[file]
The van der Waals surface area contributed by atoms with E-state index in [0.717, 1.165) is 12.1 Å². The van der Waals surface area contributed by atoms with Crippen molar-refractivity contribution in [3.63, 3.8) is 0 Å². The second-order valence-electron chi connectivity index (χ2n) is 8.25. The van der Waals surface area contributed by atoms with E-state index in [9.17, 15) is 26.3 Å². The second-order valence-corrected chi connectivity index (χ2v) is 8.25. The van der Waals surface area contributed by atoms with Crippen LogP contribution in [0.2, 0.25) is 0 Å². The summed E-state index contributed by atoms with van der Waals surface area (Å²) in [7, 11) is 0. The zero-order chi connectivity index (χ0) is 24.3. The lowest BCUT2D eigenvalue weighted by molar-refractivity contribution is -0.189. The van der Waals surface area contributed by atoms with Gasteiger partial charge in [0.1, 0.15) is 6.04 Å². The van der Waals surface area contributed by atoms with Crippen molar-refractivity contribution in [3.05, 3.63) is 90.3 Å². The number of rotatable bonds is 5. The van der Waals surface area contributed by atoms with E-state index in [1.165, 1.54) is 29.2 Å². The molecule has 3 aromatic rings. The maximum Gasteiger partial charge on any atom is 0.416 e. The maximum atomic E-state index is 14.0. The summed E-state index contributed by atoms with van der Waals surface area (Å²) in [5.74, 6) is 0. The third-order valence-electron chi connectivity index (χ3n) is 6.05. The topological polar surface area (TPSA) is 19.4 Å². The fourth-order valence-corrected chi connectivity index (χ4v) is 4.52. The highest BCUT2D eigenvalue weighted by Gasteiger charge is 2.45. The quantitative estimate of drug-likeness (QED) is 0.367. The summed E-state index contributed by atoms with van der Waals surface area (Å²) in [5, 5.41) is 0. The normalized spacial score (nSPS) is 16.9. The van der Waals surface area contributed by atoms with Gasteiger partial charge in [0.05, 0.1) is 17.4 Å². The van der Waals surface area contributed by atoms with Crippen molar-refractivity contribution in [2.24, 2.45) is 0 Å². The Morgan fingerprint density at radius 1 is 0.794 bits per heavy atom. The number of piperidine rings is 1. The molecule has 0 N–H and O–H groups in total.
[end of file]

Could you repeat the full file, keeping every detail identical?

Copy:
The van der Waals surface area contributed by atoms with E-state index in [0.717, 1.165) is 12.1 Å². The van der Waals surface area contributed by atoms with Crippen molar-refractivity contribution in [3.63, 3.8) is 0 Å². The second-order valence-electron chi connectivity index (χ2n) is 8.25. The van der Waals surface area contributed by atoms with E-state index in [9.17, 15) is 26.3 Å². The second-order valence-corrected chi connectivity index (χ2v) is 8.25. The van der Waals surface area contributed by atoms with Crippen LogP contribution in [0.2, 0.25) is 0 Å². The summed E-state index contributed by atoms with van der Waals surface area (Å²) in [7, 11) is 0. The zero-order chi connectivity index (χ0) is 24.3. The lowest BCUT2D eigenvalue weighted by molar-refractivity contribution is -0.189. The van der Waals surface area contributed by atoms with Gasteiger partial charge in [0.1, 0.15) is 6.04 Å². The van der Waals surface area contributed by atoms with Crippen molar-refractivity contribution in [3.05, 3.63) is 90.3 Å². The number of rotatable bonds is 5. The van der Waals surface area contributed by atoms with E-state index in [1.165, 1.54) is 29.2 Å². The molecule has 3 aromatic rings. The maximum Gasteiger partial charge on any atom is 0.416 e. The maximum atomic E-state index is 14.0. The summed E-state index contributed by atoms with van der Waals surface area (Å²) in [5.74, 6) is 0. The third-order valence-electron chi connectivity index (χ3n) is 6.05. The topological polar surface area (TPSA) is 19.4 Å². The fourth-order valence-corrected chi connectivity index (χ4v) is 4.52. The highest BCUT2D eigenvalue weighted by Gasteiger charge is 2.45. The quantitative estimate of drug-likeness (QED) is 0.367. The summed E-state index contributed by atoms with van der Waals surface area (Å²) in [5, 5.41) is 0. The normalized spacial score (nSPS) is 16.9. The van der Waals surface area contributed by atoms with Gasteiger partial charge in [0.05, 0.1) is 17.4 Å². The van der Waals surface area contributed by atoms with Crippen molar-refractivity contribution in [2.24, 2.45) is 0 Å². The Morgan fingerprint density at radius 1 is 0.794 bits per heavy atom. The number of piperidine rings is 1. The molecule has 0 N–H and O–H groups in total.